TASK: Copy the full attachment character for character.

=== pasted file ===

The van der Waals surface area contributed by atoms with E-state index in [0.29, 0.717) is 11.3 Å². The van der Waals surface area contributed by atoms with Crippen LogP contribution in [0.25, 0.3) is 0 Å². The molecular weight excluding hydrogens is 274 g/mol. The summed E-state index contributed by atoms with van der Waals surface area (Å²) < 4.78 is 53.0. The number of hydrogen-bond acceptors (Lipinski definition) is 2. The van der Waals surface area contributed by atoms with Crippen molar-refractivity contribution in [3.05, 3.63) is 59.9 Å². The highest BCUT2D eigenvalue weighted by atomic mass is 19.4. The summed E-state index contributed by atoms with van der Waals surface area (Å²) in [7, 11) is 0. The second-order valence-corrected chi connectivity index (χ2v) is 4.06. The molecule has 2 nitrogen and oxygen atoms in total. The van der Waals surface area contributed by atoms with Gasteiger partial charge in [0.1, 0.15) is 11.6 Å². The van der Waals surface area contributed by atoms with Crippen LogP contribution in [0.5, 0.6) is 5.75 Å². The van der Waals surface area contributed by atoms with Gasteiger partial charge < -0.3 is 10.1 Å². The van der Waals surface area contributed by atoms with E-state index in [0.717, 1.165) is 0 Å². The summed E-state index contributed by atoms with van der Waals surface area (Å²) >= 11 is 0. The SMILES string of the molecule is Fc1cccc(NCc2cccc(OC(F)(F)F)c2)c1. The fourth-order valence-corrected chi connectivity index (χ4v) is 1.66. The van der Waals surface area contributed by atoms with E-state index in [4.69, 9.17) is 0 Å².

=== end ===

The van der Waals surface area contributed by atoms with E-state index in [0.29, 0.717) is 11.3 Å². The van der Waals surface area contributed by atoms with Crippen LogP contribution in [0.25, 0.3) is 0 Å². The molecular weight excluding hydrogens is 274 g/mol. The summed E-state index contributed by atoms with van der Waals surface area (Å²) < 4.78 is 53.0. The number of hydrogen-bond acceptors (Lipinski definition) is 2. The van der Waals surface area contributed by atoms with Crippen molar-refractivity contribution in [3.05, 3.63) is 59.9 Å². The highest BCUT2D eigenvalue weighted by atomic mass is 19.4. The summed E-state index contributed by atoms with van der Waals surface area (Å²) in [7, 11) is 0. The second-order valence-corrected chi connectivity index (χ2v) is 4.06. The molecule has 2 nitrogen and oxygen atoms in total. The van der Waals surface area contributed by atoms with Gasteiger partial charge in [0.1, 0.15) is 11.6 Å². The van der Waals surface area contributed by atoms with Crippen LogP contribution in [0.5, 0.6) is 5.75 Å². The van der Waals surface area contributed by atoms with Gasteiger partial charge < -0.3 is 10.1 Å². The van der Waals surface area contributed by atoms with E-state index in [0.717, 1.165) is 0 Å². The summed E-state index contributed by atoms with van der Waals surface area (Å²) >= 11 is 0. The SMILES string of the molecule is Fc1cccc(NCc2cccc(OC(F)(F)F)c2)c1. The fourth-order valence-corrected chi connectivity index (χ4v) is 1.66. The van der Waals surface area contributed by atoms with E-state index in [4.69, 9.17) is 0 Å².